The final Art in Small Bites lecture at the William Benton Museum of Art covered the Masters of Fine Arts student exhibitions. Given the nature of the pieces, this gave Benton Docent Nancy Silander an opportunity to discuss perspective, both in the context of where someone physically stands in relation to a piece, but also how the biases of the artist and the audience can influence the meaning of a piece of artwork.
“Perspective is very important in art,” Silander said in relation to Erin Koch Smiths’ piece, “Necklace.” An installation created with tulle and terracotta, the piece more closely resembled a necklace from far away while up close, the terracotta pieces more closely and perhaps intentionally resembled roadkill, according to Silander.
Other pieces by students Jelena Prljević and Kelsey Miller also revealed different things based on where you were standing.
One of Preljevic’s pieces was off in an alcove, rounded images of buildings lit with a projection to show changing light sources. Just waiting as the lights changed revealed a different image, but according to Silander stepping closer to look at the architecture in the image gave a very different impression than enjoying the theatrical light show from further back.
As for Miller, a political piece used nails and string to spell out “NOT NOW” in large letters across one wall, but when moving in closer, you saw that each nail was numbered and related to a political statement.
Silander also discussed how the perspective of the artists was important.
“Claire Stankus is a woman who likes to look at things from the top down,” Silander said, commenting on art student Stankus’s oil on panel paintings.
Subjectivity comes out in photography well.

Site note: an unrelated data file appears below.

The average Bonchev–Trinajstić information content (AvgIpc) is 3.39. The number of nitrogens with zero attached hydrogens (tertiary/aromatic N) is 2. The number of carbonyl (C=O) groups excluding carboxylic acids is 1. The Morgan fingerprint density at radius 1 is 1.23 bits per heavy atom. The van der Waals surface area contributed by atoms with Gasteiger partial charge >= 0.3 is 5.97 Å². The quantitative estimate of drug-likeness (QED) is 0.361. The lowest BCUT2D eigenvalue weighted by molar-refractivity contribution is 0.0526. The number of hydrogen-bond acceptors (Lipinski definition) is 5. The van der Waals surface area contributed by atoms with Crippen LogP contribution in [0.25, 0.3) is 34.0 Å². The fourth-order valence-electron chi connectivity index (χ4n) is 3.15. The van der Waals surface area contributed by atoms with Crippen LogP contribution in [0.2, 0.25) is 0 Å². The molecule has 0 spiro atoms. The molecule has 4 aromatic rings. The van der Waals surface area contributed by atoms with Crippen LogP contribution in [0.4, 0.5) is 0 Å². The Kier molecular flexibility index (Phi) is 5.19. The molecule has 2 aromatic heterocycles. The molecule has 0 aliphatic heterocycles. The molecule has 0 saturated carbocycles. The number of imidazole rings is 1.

“With the photography it’s not objective,” fourth semester mechanical engineering student Matthew Stojanov said as a tour member. “The photographer brings their biases and preconceptions with them.”
Art student Kaleigh Rusgrove’s featured photographs related to environmentalism, however Silander shared Rusgrove’s outlook on photography.
“What you choose to see, you’ve chosen not to see something else,” Silander said.
Beyond just what an artist brings to the table, Silander also touched upon what the audience brings. Smith had several abstract oil on canvas paintings with names like “Dragon” and “Turtle.” Silander explained how the audience understands these pieces based on what they imagine they can see within them.
Stojanov also explained how for him, Prljevic’s pieces meant more because he had experience with the kind of buildings she depicted in her work, giving him a connection that allowed him to see the work in another light.
Although this was the last lecture of the Art in Small Bites lecture series, the Benton will pick up hosting lunchtime events in April in the form of outdoor walks to take a closer look at sculptures on campus.
“I love art,” UConn Foundation employee Deborah Romaniw said as a member of the tour. “I’m so happy they have a museum on campus but I hardly ever get here.”
The sculpture series will continue to provide shorter snippets of art, hopefully making it easier for students and community members to attend.
Alex Houdeshell is a campus correspondent for The Daily Campus. She can be reached via email at firstname.lastname@example.org.